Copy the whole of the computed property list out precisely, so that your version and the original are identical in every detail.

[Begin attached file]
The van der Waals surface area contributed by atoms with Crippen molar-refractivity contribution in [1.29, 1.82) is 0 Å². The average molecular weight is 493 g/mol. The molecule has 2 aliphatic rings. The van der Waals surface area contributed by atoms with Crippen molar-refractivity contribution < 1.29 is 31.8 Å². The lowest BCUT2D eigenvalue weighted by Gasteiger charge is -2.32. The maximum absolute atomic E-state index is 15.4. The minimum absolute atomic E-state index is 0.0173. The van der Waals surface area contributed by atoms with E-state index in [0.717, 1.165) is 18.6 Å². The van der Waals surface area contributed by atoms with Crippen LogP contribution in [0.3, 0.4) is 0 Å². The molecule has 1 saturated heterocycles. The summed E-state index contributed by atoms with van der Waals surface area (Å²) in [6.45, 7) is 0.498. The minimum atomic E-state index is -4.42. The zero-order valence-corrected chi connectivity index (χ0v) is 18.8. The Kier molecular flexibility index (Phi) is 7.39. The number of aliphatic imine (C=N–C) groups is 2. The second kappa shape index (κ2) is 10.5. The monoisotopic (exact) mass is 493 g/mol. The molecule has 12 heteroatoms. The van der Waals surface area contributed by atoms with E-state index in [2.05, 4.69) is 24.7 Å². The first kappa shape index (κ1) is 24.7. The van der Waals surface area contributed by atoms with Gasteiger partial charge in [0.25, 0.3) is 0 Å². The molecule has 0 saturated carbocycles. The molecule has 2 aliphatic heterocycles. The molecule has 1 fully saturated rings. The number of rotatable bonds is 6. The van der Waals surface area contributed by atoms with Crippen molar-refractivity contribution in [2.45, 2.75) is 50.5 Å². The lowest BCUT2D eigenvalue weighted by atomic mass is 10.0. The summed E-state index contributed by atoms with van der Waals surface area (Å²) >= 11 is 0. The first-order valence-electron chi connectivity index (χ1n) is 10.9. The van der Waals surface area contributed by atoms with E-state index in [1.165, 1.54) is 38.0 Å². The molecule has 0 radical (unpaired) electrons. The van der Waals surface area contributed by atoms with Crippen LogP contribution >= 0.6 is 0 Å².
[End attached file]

The van der Waals surface area contributed by atoms with Crippen molar-refractivity contribution in [1.29, 1.82) is 0 Å². The average molecular weight is 493 g/mol. The molecule has 2 aliphatic rings. The van der Waals surface area contributed by atoms with Crippen molar-refractivity contribution < 1.29 is 31.8 Å². The lowest BCUT2D eigenvalue weighted by Gasteiger charge is -2.32. The maximum absolute atomic E-state index is 15.4. The minimum absolute atomic E-state index is 0.0173. The van der Waals surface area contributed by atoms with E-state index in [0.717, 1.165) is 18.6 Å². The van der Waals surface area contributed by atoms with Crippen LogP contribution in [0.3, 0.4) is 0 Å². The molecule has 1 saturated heterocycles. The summed E-state index contributed by atoms with van der Waals surface area (Å²) in [6.45, 7) is 0.498. The minimum atomic E-state index is -4.42. The zero-order valence-corrected chi connectivity index (χ0v) is 18.8. The Kier molecular flexibility index (Phi) is 7.39. The number of aliphatic imine (C=N–C) groups is 2. The second kappa shape index (κ2) is 10.5. The monoisotopic (exact) mass is 493 g/mol. The molecule has 12 heteroatoms. The van der Waals surface area contributed by atoms with E-state index in [2.05, 4.69) is 24.7 Å². The first kappa shape index (κ1) is 24.7. The van der Waals surface area contributed by atoms with Gasteiger partial charge in [0.25, 0.3) is 0 Å². The molecule has 0 saturated carbocycles. The molecule has 2 aliphatic heterocycles. The molecule has 1 fully saturated rings. The number of rotatable bonds is 6. The van der Waals surface area contributed by atoms with Crippen molar-refractivity contribution in [2.45, 2.75) is 50.5 Å². The lowest BCUT2D eigenvalue weighted by atomic mass is 10.0. The summed E-state index contributed by atoms with van der Waals surface area (Å²) >= 11 is 0. The first-order valence-electron chi connectivity index (χ1n) is 10.9. The van der Waals surface area contributed by atoms with E-state index in [1.165, 1.54) is 38.0 Å². The molecule has 0 radical (unpaired) electrons. The van der Waals surface area contributed by atoms with Crippen LogP contribution >= 0.6 is 0 Å².